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Soccer Rules Changes 1580-2000

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Question Number: 35069

Law 15 - The Throw In 8/17/2023

RE: Professional

Kim Brunhuber of soccer city , Canada asks...

Kim Brunhuber
Hi, how are you?

A debate has arisen about whether it’s legal to face one direction in a throw-in, but throw in another direction ostensibly a no-look pass to an eligible teammate.

I’ve consulted the laws of the game and there’s no direct stipulation that a player throw it in the direction in which they’re facing. However referees at the amateur level always whistle for a foul throw if it’s done, and I’ve never seen it done in the professional game.

Answer provided by Referee Joe McHugh

Hi Kim
Thanks for the question
The throw in is a simple construct to restart the game at the touchline.
As you know Law 15 sets out the three requirements for a legal throw
# stand facing the field of play
# have part of each foot on the touchline or on the ground outside the touchline
# throw the ball with both hands from behind and over the head from the point where it left the field of play.

Now if a player is facing one way and throws the ball in the opposite direction it is very difficult to throw the ball from behind and over the head unless they adjust their upper torso. To not move the torso to face the throw in direction the arms have to get somewhat in front of the head to achieve that which is not legal.
Now there is nothing wrong with feinting to go with a throw in one direction and then at the last moment go in the opposite direction yet any time I see this the thrower has adjusted their body torso direction fully in the direction of the throw. It makes no difference the direction of the feet. There is no contortion of the arms with one arm is in front of the head which makes little sense.

Also the requirement to face the field of play can be met by throwing down the line in either direction not just at right angles to the touchline.

For what its worth the majority of incorrectly taken throw ins I see are for
# Taken from the wrong location.
# A foot fully over the touchline.
# A raised foot at the moment of the throw including running while taking a throw in
# allowing the ball to be thrown from in front of the head rather than from behind and over the head.
# The spike throw.
I rarely see what you describe other than a feint one way yet throwing the other way with no adjustment of the feet which is perfectly legal. I never see facing one way and throwing the other way which is very difficult to do and no doubt if its looks contorted will result in a foul throw.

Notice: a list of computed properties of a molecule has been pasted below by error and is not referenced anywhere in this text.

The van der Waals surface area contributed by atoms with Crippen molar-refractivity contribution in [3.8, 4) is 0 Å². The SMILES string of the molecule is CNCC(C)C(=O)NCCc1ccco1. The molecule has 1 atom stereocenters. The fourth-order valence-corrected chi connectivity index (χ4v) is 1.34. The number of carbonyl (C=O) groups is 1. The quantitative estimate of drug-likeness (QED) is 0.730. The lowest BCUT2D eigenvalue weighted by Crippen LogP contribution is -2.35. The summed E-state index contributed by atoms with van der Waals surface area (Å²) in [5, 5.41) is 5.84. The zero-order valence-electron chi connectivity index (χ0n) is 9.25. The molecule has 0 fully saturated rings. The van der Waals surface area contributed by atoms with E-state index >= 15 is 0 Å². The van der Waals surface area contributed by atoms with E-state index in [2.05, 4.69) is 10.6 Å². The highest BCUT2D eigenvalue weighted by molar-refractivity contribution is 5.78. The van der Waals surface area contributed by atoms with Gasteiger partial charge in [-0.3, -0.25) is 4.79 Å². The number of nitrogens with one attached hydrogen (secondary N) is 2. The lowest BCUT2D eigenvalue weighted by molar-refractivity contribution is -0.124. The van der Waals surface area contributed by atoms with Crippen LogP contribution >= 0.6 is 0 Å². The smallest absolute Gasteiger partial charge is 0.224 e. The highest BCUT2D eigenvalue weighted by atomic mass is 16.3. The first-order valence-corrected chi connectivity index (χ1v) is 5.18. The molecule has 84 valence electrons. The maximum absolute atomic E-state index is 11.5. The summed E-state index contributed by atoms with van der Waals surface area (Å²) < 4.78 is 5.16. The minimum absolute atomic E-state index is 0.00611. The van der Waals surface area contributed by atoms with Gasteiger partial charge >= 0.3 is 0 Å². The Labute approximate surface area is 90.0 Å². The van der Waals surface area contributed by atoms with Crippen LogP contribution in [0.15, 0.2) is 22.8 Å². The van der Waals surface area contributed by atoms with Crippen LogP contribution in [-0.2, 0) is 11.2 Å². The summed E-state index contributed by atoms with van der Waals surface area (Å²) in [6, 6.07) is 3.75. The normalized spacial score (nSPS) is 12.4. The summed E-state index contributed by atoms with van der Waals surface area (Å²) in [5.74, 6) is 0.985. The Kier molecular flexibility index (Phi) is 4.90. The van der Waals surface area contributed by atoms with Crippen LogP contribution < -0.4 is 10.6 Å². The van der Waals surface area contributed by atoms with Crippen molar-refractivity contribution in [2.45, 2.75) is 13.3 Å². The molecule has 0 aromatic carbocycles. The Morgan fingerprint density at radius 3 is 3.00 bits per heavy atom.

My advice is to be consistent and only call what is blatantly obvious incorrect actions. When those are called there really is never much complaints. It is also good practice to get on the whistle early to adjust the throw in location restart. That prevents the stealing of yards and then having to call the foul throw or allowing a retake from the correct location which is wrong in law.

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Answer provided by Referee Jason Wright

Hi Kim,

If a player is facing forwards but throws it to the side, for instance, then most referees would consider this an illegally taken throw as the ball isn't being delivered from behind and over the head.

The player can twist their torso however, so they're facing the direction of the delivery even if their feet aren't.

This really only works at a standing throw.

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Answer provided by Referee Richard Dawson

Hi Kim,
truly sorry I had a computer issue that prevented me from dealing with your question earlier so I posted here so it could be answered.

I reiterate my colleagues. The throw in was designed to get play restarted with a minimum of fuss. They did consider INDFK from the touchline but they seemed to result in scoring opportunities so they gave it up. lol

The BEHIND and OVER the head aspect is likely the worry factor. The feet DO NOT have to be in line , the torso can swivel . You fake pump the ball down the line, then swivel the hips and pump it up the line that is 100% legal as the ball is being thrown correctly.

If you try to look left and throw right using
a neck swivel I see nothing wrong with that either provided the ball is not coming in over the ear thus sideways as you contort the arms to adjust the direction. The feet planted and standing would be best as it would look very awkward at a run up.

The reason you never see it professionally it is not a useful or easy tactic unless you are a contortionist. WHAT is useful is understanding there is no law that says the ball needs to be throw in hard.

You can effectively throw the ball 1 inch in front of the nose and let it bounce right there along the touchline as a fast moving teammate can be on the dead run to catch the defenders unaware. Remember two meter distance . If the defenders position themselves poorly and give you the opportunity a nosedrop throw will catch them by surprise especially when a 2nd teammate makes a another dummy run way out and away trying to clear space creating the impression a long throw is in play.

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